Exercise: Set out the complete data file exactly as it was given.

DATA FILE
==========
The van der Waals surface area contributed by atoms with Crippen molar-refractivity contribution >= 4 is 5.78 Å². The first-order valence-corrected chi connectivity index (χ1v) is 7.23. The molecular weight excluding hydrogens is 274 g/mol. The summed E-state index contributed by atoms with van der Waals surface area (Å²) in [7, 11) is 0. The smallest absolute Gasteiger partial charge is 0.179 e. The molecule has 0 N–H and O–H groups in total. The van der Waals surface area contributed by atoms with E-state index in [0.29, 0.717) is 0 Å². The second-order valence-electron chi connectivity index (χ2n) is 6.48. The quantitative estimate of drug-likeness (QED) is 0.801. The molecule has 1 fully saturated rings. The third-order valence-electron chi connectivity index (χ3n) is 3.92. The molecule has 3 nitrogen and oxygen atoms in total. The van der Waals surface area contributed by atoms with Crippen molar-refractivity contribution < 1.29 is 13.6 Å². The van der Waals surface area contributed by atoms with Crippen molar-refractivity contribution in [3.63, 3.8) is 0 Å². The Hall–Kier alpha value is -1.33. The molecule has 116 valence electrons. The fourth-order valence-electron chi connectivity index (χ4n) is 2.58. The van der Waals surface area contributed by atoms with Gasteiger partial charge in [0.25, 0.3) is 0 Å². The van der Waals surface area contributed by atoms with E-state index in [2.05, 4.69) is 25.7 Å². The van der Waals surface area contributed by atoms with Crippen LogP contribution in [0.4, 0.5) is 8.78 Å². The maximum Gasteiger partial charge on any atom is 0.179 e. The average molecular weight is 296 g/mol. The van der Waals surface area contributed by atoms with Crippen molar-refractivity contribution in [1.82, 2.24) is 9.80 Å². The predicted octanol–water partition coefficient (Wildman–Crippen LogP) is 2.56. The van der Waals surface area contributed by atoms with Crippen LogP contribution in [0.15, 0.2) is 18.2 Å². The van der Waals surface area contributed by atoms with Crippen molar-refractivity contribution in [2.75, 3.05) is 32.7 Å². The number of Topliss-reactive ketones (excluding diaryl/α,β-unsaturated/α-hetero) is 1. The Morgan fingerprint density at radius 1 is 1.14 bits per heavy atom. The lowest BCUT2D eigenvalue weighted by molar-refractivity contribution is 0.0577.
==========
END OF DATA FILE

The van der Waals surface area contributed by atoms with Crippen molar-refractivity contribution >= 4 is 5.78 Å². The first-order valence-corrected chi connectivity index (χ1v) is 7.23. The molecular weight excluding hydrogens is 274 g/mol. The summed E-state index contributed by atoms with van der Waals surface area (Å²) in [7, 11) is 0. The smallest absolute Gasteiger partial charge is 0.179 e. The molecule has 0 N–H and O–H groups in total. The van der Waals surface area contributed by atoms with E-state index in [0.29, 0.717) is 0 Å². The second-order valence-electron chi connectivity index (χ2n) is 6.48. The quantitative estimate of drug-likeness (QED) is 0.801. The molecule has 1 fully saturated rings. The third-order valence-electron chi connectivity index (χ3n) is 3.92. The molecule has 3 nitrogen and oxygen atoms in total. The van der Waals surface area contributed by atoms with Crippen molar-refractivity contribution < 1.29 is 13.6 Å². The van der Waals surface area contributed by atoms with Crippen molar-refractivity contribution in [3.63, 3.8) is 0 Å². The Hall–Kier alpha value is -1.33. The molecule has 116 valence electrons. The fourth-order valence-electron chi connectivity index (χ4n) is 2.58. The van der Waals surface area contributed by atoms with Gasteiger partial charge in [0.25, 0.3) is 0 Å². The van der Waals surface area contributed by atoms with E-state index in [2.05, 4.69) is 25.7 Å². The van der Waals surface area contributed by atoms with Crippen LogP contribution in [0.4, 0.5) is 8.78 Å². The maximum Gasteiger partial charge on any atom is 0.179 e. The average molecular weight is 296 g/mol. The van der Waals surface area contributed by atoms with Crippen molar-refractivity contribution in [1.82, 2.24) is 9.80 Å². The predicted octanol–water partition coefficient (Wildman–Crippen LogP) is 2.56. The van der Waals surface area contributed by atoms with Crippen LogP contribution in [0.15, 0.2) is 18.2 Å². The van der Waals surface area contributed by atoms with Crippen molar-refractivity contribution in [2.75, 3.05) is 32.7 Å². The number of Topliss-reactive ketones (excluding diaryl/α,β-unsaturated/α-hetero) is 1. The Morgan fingerprint density at radius 1 is 1.14 bits per heavy atom. The lowest BCUT2D eigenvalue weighted by molar-refractivity contribution is 0.0577.